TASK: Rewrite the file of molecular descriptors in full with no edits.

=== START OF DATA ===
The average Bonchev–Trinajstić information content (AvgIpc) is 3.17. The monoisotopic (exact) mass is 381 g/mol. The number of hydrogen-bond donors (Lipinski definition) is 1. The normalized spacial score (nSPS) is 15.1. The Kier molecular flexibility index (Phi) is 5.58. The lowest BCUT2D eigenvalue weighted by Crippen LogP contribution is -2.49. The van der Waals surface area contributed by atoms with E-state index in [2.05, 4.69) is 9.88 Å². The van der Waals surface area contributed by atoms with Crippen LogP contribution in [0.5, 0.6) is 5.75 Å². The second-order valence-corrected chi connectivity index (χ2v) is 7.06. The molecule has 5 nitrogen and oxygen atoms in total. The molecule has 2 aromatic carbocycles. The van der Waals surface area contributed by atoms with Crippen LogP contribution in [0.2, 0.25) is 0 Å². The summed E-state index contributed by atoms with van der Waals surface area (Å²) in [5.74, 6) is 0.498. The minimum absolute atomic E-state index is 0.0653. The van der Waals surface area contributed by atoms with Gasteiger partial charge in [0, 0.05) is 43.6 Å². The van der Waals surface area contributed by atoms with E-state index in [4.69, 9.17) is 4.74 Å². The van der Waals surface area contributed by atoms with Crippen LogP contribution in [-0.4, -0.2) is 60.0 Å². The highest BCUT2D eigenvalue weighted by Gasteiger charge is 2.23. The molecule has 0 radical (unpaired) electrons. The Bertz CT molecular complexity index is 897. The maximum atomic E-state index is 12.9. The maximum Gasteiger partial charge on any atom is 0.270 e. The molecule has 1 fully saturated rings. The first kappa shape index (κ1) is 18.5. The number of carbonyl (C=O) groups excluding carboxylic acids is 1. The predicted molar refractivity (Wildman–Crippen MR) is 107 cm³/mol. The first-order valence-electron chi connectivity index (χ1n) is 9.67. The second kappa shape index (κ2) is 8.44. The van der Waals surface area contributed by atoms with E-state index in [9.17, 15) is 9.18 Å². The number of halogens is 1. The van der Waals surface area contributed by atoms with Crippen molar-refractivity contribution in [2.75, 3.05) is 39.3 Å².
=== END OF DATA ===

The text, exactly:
The average Bonchev–Trinajstić information content (AvgIpc) is 3.17. The monoisotopic (exact) mass is 381 g/mol. The number of hydrogen-bond donors (Lipinski definition) is 1. The normalized spacial score (nSPS) is 15.1. The Kier molecular flexibility index (Phi) is 5.58. The lowest BCUT2D eigenvalue weighted by Crippen LogP contribution is -2.49. The van der Waals surface area contributed by atoms with E-state index in [2.05, 4.69) is 9.88 Å². The van der Waals surface area contributed by atoms with Crippen LogP contribution in [0.5, 0.6) is 5.75 Å². The second-order valence-corrected chi connectivity index (χ2v) is 7.06. The molecule has 5 nitrogen and oxygen atoms in total. The molecule has 2 aromatic carbocycles. The van der Waals surface area contributed by atoms with Crippen LogP contribution in [0.2, 0.25) is 0 Å². The summed E-state index contributed by atoms with van der Waals surface area (Å²) in [5.74, 6) is 0.498. The minimum absolute atomic E-state index is 0.0653. The van der Waals surface area contributed by atoms with Gasteiger partial charge in [0, 0.05) is 43.6 Å². The van der Waals surface area contributed by atoms with E-state index in [4.69, 9.17) is 4.74 Å². The van der Waals surface area contributed by atoms with Crippen LogP contribution in [-0.4, -0.2) is 60.0 Å². The highest BCUT2D eigenvalue weighted by Gasteiger charge is 2.23. The molecule has 0 radical (unpaired) electrons. The Bertz CT molecular complexity index is 897. The maximum atomic E-state index is 12.9. The maximum Gasteiger partial charge on any atom is 0.270 e. The molecule has 1 fully saturated rings. The first kappa shape index (κ1) is 18.5. The number of carbonyl (C=O) groups excluding carboxylic acids is 1. The predicted molar refractivity (Wildman–Crippen MR) is 107 cm³/mol. The first-order valence-electron chi connectivity index (χ1n) is 9.67. The second kappa shape index (κ2) is 8.44. The van der Waals surface area contributed by atoms with E-state index in [9.17, 15) is 9.18 Å². The number of halogens is 1. The van der Waals surface area contributed by atoms with Crippen molar-refractivity contribution in [2.75, 3.05) is 39.3 Å².